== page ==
Easing Attention Struggles

Maintaining routine to enjoy summertime with your ADHD child.

Summertime splendor— the sunny season most families look forward to all year long. But for children with attention deficit hyperactivity disorder (ADHD) and their parents, the lazy days of summer can seem like unending weeks of struggle and frustration. Less structure, fewer rules and lenient schedules often mean trouble for children who thrive on routine. Fortunately, parents with children diagnosed with ADHD, along with parents of all children, can combat potential summertime difficulties with a little planning and a lot of love.

Why is summer so difficult for ADHD children and their families? While most children find security and comfort in routine, ADHD kids thrive on it. Such kids rely heavily on the habits established during the school year to diffuse the challenges associated with the disorder.

Once classes are dismissed for the summer months, many families throw their school-year rules and routines away like last year’s book bag. Parents often let down their guards and relax the day-to-day structure that provides the basis for the ADHD child’s daily habits. But, embracing later bedtimes, hit-and-miss mealtimes and weakened family rules can wreck havoc on the home front, causing problems for children and parents alike. This isn’t the way it has to be. Because of the lack of structure during the summer months, parents should take the reins to control the ebb and flow of the household routine. This helps maintain the peace that family members relish during the school year.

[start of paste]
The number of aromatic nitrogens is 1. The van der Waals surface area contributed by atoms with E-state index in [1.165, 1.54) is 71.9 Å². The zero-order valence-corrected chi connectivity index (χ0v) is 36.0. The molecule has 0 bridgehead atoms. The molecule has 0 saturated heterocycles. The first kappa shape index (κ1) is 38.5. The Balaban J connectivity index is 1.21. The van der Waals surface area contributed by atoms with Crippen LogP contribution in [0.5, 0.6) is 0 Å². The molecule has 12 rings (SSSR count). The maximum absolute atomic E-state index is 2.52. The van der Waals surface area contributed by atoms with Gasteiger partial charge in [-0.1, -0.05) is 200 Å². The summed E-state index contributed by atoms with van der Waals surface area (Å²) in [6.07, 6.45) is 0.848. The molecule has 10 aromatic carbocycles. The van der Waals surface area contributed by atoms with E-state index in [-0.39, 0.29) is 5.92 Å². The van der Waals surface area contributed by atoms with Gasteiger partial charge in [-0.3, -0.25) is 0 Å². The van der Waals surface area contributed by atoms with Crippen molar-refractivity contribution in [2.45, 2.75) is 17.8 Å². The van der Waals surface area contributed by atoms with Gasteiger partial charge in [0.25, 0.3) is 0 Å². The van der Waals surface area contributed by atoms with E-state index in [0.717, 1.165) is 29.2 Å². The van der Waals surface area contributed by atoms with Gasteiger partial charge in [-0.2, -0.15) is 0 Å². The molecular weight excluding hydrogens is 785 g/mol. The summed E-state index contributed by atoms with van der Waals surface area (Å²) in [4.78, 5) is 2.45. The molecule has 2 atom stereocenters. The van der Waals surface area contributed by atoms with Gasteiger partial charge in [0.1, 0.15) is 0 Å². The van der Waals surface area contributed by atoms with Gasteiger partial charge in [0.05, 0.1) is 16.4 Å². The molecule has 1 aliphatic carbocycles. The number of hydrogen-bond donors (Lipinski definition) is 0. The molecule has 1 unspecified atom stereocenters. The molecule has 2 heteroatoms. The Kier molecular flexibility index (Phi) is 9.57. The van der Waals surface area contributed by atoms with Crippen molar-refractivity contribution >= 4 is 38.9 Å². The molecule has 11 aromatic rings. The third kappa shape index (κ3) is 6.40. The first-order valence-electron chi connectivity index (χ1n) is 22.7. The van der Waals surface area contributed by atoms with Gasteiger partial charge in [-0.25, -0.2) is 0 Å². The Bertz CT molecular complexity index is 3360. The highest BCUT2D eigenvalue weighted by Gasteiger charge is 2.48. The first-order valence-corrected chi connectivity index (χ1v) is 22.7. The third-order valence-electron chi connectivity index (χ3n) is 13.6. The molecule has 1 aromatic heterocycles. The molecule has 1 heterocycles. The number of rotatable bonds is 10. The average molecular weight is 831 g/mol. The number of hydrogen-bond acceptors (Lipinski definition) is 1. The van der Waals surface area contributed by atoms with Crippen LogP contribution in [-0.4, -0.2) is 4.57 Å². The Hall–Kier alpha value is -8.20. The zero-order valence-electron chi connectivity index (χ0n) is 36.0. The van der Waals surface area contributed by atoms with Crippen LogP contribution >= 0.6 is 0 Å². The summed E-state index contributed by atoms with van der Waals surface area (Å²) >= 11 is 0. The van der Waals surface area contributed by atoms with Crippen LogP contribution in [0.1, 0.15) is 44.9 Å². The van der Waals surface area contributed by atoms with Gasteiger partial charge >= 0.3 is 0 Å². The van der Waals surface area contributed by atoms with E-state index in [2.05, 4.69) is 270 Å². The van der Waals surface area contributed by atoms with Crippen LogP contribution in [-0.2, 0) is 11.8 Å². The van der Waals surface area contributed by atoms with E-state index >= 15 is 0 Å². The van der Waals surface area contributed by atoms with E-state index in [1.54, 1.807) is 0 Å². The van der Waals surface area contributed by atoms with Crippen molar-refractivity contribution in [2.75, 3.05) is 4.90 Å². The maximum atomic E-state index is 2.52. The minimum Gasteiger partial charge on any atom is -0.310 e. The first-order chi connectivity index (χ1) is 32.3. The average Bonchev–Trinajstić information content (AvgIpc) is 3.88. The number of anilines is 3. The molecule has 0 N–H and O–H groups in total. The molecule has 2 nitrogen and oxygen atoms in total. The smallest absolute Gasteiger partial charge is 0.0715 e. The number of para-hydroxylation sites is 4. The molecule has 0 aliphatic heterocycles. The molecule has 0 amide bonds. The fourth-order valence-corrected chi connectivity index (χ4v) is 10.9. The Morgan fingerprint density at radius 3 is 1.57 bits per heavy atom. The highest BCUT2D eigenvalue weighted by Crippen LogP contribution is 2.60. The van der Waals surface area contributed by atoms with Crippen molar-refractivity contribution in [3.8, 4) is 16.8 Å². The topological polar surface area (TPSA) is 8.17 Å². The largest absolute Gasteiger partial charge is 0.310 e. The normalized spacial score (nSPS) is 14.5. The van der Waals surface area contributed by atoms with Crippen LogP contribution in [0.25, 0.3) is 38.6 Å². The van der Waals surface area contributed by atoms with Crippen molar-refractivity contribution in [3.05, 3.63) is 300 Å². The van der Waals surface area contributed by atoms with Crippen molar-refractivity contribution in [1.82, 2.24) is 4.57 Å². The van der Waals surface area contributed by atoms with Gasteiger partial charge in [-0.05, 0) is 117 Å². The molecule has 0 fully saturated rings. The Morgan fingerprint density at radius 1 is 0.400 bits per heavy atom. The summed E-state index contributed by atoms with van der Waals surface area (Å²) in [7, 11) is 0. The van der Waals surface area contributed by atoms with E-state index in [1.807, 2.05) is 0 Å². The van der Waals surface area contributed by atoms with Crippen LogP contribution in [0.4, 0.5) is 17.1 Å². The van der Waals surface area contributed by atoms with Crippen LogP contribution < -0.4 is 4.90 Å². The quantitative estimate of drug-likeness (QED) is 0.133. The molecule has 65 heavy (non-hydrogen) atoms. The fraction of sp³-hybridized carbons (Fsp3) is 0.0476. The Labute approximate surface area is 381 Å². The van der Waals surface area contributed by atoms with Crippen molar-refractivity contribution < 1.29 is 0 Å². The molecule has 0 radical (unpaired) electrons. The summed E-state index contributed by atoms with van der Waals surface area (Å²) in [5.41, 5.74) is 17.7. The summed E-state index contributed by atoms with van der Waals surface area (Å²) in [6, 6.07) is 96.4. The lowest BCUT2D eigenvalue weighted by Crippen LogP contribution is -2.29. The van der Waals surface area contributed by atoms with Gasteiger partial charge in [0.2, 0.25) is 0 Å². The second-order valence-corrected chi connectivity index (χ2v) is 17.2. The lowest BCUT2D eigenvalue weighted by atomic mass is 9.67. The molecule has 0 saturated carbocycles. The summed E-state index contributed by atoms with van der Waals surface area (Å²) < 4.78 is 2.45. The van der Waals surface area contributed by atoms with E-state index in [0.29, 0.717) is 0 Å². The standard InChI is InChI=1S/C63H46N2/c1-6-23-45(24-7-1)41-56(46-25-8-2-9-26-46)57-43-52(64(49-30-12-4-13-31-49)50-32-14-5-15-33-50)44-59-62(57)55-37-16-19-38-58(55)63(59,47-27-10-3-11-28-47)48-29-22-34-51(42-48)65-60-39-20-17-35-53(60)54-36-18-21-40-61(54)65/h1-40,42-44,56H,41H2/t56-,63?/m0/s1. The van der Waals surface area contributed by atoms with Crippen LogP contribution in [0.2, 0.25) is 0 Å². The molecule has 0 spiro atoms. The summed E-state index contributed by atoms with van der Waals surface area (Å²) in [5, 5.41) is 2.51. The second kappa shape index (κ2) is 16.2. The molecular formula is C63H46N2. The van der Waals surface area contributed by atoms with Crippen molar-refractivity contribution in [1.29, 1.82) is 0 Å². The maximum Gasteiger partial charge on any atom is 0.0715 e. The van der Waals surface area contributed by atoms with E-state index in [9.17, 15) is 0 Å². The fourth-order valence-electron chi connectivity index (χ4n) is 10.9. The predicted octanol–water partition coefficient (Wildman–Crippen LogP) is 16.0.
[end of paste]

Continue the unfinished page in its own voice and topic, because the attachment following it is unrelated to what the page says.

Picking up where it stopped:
For children, especially those struggling with symptoms of ADHD, maintaining school-year structure is essential to combating behavior issues. Try to keep your child’s daily schedule the same year-round if possible. Stick to the same bedtimes, mealtimes, playtimes and morning routines followed when class is in session. If you choose to stray from your established schedule, don’t become frustrated when behavior problems arise in children. Simply return to your planned schedule and praise your child for even the slightest improvements. This praise reinforces good behavior.

Although summer is typically a time for relaxing household rules, clear-cut expectations are essential for children with ADHD. Rules provide kids with a framework in which to better differentiate right from wrong. When school-time rules are loosened, children often push the envelope to see how far they can challenge parental authority. The best way to prevent this from happening in your home is to keep your household rules consistent all year.

It is also essential that children get plenty of sleep, even during school vacations. Children ages 7 through 12 need nine to ten hours of sleep each night. Getting children to bed on time during the summer months can be a challenge, especially when the sun shines until nearly 9pm. Try using black-out window shades to darken your child’s bedroom until the sun sets.